The National –Thursday, January 6, 2011
By JEFFREY ELAPA
MEMBER for Abau Sir Puka Temu has called on acting Speaker Francis Marus to entertain a planned vote of no-confidence motion against the government.
Sir Puka is now an independent candidate in the middle bench after leaving the deputy prime minister’s post last July in a failed move to oust the Somare-led government.
He said he was negotiating with some of the disgruntled government backbenchers and few key members of the current cabinet and was confident of toppling the Somare-led government.
According to government sources, some of the government MPs were not happy with the manner in which decisions were made at the top level by a few cabinet ministers, while most of the members of the government did not have any say.
He said the opposition was ready to make another attempt at a vote of no-confidence move against the government, but that would depend on whether or not the acting speaker allows the motion when it meets next Tuesday to aapoint a governor-general.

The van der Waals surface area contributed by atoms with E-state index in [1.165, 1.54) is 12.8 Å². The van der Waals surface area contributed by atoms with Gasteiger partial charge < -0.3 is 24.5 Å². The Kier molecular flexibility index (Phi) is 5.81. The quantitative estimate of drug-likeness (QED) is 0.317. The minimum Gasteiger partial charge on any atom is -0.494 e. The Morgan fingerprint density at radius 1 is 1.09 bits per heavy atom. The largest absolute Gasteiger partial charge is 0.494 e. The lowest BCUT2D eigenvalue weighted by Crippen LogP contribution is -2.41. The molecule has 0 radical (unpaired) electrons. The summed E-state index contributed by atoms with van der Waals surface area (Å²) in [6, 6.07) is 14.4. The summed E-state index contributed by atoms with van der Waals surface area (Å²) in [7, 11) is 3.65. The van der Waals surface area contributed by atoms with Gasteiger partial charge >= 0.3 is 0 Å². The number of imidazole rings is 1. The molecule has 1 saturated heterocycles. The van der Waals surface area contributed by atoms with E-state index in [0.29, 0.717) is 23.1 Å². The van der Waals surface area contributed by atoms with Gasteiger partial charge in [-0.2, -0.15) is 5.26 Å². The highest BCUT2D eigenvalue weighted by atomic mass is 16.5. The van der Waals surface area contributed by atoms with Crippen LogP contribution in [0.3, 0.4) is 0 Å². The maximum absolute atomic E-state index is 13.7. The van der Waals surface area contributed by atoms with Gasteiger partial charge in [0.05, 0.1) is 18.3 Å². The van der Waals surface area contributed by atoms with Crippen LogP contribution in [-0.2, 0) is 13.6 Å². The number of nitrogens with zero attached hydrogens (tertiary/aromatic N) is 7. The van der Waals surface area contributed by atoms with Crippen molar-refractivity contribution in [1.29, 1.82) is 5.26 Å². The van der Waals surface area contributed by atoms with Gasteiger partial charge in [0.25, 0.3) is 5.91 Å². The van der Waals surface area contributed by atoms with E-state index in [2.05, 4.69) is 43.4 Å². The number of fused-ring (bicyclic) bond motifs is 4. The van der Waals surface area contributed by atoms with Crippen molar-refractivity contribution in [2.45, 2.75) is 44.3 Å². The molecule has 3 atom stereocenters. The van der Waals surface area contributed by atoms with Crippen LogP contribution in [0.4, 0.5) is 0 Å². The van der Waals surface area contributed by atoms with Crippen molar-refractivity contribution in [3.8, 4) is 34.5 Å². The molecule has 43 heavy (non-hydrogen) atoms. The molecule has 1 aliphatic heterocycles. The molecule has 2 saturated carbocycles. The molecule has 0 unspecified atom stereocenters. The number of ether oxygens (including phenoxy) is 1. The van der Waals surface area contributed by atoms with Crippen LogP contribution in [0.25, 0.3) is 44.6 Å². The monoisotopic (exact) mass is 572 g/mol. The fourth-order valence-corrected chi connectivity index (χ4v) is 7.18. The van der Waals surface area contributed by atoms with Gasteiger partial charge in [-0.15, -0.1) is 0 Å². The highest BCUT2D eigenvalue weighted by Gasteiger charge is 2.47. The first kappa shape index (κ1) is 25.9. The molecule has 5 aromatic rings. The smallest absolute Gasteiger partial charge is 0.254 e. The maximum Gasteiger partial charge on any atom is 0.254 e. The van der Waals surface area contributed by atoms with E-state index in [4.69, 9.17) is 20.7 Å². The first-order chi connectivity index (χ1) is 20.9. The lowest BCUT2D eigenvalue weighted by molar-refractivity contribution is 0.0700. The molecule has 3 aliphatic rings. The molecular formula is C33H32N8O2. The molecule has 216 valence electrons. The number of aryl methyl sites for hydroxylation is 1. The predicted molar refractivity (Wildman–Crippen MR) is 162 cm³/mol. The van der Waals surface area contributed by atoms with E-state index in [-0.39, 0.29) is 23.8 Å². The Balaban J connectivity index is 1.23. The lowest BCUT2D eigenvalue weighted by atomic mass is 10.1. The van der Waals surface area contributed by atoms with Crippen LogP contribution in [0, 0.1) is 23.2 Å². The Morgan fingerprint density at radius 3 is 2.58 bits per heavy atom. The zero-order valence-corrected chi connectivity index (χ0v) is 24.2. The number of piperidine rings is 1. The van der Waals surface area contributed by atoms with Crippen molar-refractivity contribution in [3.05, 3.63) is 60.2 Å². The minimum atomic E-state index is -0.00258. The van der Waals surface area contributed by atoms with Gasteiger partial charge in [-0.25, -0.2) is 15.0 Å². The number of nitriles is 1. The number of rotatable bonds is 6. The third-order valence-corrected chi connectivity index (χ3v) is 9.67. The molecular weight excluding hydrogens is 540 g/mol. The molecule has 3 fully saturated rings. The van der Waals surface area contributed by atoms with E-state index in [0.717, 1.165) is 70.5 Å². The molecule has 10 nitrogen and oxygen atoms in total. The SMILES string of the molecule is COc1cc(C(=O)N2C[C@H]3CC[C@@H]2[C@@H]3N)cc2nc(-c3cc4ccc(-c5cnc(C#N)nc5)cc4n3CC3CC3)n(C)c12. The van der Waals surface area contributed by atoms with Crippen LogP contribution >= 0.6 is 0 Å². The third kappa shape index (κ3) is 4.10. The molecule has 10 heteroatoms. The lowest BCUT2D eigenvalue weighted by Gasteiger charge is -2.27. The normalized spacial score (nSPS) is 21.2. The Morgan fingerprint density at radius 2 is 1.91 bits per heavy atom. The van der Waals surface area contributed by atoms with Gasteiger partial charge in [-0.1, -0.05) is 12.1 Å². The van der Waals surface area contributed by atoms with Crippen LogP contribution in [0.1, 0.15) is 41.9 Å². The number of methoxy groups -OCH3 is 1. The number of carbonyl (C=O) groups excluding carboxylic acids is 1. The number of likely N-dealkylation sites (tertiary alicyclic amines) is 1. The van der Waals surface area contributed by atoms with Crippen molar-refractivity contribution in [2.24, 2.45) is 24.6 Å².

“The acting speaker must take the motion as a matter of national interest and allow the parliamentary and democratic system to prevail.”
Sir Puka added that if Marus did not entertain the vote of no-confidence motion, then the opposition would take him to court for not following the democratic system of government.
He appealed to other members in government to look at current controversial issues involving ministers in the current government, which indicated that there was an urgent need to change the government of the day.
Sir Puka said the alternative government would solve some of the problems now faced by resource-rich landowners of the PNG LNG project sites in Southern Highlands when the opposition gets into office.
Marus, in an interview, told The National that the nomination and election of the governor-general was the main business of parliament and it would take precedence over other business as instructed by the court and that he would not entertain any other business.
However, according to sources, the acting speaker is likely to adjourn parliament to May, but there were also talks that he might allow the motion to take place.